(6) In the event of expropriation of U.S.-owned property, seek prompt, adequate and effective compensation, insuring that our judgments on the application of related U.S. laws are based on careful assessments of all factors bearing on our interests in each case.
(7) Apply the same criteria to negotiation on the Chilean external debt that we apply to debt with others.
(8) Not encourage private investment in Chile.
b. Regarding the Chilean Security Forces
(1) Maintain effective relations with the Chilean military, letting them know that we want to cooperate but that our ability to do so depends on Chilean Government actions.
(2) Continue military matériel and training assistance on a selective basis unless the Allende government moves to terminate the U.S. Military Mission agreement.
c. Regarding Non-Marxist Political Forces
(1) Publicize the weaknesses of the communist system.
(2) Discreetly encourage selected politicians and political groups to oppose the Allende government measures leading to a Marxist and authoritarian state.
d. Regarding the Chilean Public
(1) Continue people-to-people type activities such as PL 480 Title II, the Special Development Fund impact projects, and educational exchange.
(2) Publicize the weakness of the communist system.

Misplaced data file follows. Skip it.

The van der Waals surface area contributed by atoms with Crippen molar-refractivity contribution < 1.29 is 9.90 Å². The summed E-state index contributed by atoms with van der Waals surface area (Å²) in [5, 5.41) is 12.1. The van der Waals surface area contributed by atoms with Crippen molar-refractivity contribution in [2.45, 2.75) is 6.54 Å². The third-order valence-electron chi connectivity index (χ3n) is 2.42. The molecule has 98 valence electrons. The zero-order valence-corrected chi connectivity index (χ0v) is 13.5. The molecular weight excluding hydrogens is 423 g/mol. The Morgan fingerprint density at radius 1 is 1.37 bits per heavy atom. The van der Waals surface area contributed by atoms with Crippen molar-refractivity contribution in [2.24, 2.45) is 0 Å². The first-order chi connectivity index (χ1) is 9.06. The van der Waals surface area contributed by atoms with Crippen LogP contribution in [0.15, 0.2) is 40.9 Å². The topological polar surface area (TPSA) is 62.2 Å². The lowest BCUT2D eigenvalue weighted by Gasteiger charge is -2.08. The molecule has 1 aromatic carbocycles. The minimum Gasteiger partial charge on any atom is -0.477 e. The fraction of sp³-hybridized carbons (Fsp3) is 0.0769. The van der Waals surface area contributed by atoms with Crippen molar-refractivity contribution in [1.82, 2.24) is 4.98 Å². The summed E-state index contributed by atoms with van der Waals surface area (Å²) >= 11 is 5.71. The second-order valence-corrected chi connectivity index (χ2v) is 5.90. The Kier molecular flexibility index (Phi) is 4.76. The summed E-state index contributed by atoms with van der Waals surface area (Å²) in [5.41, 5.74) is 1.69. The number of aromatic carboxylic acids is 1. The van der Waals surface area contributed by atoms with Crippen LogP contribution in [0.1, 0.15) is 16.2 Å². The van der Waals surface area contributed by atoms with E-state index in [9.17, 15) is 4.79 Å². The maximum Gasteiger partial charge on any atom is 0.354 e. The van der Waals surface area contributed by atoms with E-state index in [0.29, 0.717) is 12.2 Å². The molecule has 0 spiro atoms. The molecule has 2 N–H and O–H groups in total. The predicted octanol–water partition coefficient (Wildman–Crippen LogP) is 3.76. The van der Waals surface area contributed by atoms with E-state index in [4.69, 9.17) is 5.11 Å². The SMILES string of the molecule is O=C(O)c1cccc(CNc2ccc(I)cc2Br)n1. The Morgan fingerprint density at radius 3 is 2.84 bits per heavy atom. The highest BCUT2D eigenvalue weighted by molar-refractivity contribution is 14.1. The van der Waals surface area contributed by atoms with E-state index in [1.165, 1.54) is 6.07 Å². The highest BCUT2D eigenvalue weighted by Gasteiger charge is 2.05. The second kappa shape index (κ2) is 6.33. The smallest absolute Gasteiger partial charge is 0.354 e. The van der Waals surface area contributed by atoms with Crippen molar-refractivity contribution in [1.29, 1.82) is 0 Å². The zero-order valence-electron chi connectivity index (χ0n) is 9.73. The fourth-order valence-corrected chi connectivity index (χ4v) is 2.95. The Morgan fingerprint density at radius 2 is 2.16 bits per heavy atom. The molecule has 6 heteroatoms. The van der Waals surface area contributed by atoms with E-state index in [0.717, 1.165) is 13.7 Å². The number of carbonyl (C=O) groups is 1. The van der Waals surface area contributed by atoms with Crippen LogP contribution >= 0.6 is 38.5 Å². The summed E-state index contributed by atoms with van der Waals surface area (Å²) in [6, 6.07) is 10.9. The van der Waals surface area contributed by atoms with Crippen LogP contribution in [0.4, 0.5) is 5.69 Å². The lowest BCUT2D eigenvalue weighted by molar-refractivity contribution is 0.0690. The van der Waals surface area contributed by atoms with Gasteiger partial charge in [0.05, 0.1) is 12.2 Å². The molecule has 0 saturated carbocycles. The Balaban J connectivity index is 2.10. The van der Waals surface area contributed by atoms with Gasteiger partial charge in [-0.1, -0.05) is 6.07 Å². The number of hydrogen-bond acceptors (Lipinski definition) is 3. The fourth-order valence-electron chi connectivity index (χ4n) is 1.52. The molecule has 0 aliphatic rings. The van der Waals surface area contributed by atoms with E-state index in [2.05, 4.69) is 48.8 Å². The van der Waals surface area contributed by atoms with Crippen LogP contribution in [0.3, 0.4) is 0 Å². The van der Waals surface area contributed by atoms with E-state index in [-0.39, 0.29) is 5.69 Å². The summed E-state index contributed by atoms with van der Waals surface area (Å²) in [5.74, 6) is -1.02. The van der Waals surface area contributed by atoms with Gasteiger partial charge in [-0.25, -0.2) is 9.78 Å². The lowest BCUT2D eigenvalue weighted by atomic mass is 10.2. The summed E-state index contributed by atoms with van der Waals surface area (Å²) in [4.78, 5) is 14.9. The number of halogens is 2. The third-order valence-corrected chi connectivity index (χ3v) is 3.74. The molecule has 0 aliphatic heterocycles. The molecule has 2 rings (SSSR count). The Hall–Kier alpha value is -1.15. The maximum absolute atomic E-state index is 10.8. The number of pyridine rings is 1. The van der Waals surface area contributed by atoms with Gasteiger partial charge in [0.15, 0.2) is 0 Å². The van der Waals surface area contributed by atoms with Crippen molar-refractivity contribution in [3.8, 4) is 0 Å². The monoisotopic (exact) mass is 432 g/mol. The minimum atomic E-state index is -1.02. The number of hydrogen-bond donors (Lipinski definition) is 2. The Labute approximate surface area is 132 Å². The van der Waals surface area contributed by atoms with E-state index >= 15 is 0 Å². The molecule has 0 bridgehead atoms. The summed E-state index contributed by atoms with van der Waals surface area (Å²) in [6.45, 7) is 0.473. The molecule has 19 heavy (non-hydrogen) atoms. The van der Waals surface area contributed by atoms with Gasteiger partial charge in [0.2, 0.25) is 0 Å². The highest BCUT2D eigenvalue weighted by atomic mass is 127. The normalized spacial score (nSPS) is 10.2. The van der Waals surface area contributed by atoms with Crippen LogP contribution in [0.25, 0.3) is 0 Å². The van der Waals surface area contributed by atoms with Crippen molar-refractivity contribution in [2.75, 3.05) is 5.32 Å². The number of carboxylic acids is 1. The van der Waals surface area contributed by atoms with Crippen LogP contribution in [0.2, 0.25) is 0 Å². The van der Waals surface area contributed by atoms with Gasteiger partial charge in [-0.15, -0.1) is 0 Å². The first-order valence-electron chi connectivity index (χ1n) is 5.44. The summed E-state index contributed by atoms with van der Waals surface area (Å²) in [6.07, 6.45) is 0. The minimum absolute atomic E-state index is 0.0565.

e. Regarding the OAS and other LA Countries
(1) Quietly maintain consultations.
(2) Refrain from actions which will tend to unite the other LA countries with the Allende government.
(3) Review and reassess the internal security situation in countries neighboring Chile with a view to augmentingMAP and Public Safety assistance.
B. Option B
Demonstrate Disapproval and Limit Allende’s Freedom of Action.
This option would be posited on the belief that a satisfactory modus vivendi is impossible, that confrontations are inevitable, that it is in the [Page 156] U.S. interest to act in a deliberate way which avoids over-reaction and maintains flexibility, but that it is also in the U.S. interest to make U.S. opposition to the emergence of a Communist government in South America clear to Chile, the rest of Latin America, the USSR, and the world.
1. Courses of Action
a. Regarding the Allende Government
(1) On the diplomatic level, deal with the Allende government in a manner consonant with established diplomatic practice.
(2) Early in the Allende administration, declare at a very high level that we would view with grave concern adoption of policies, alliances or courses of action by the Allende government that transformed a friendly country into a state hostile to the United States or that violated or denigrated the honored principles upon which cooperation and peace in the hemisphere are based.
(3) Express this view in statements by appropriate Administration officials and members of Congress, possibly in a Congressional Resolution, and in diplomatic contacts.
(4) Insist on full compensation for any U.S.-owned property nationalized by Chile.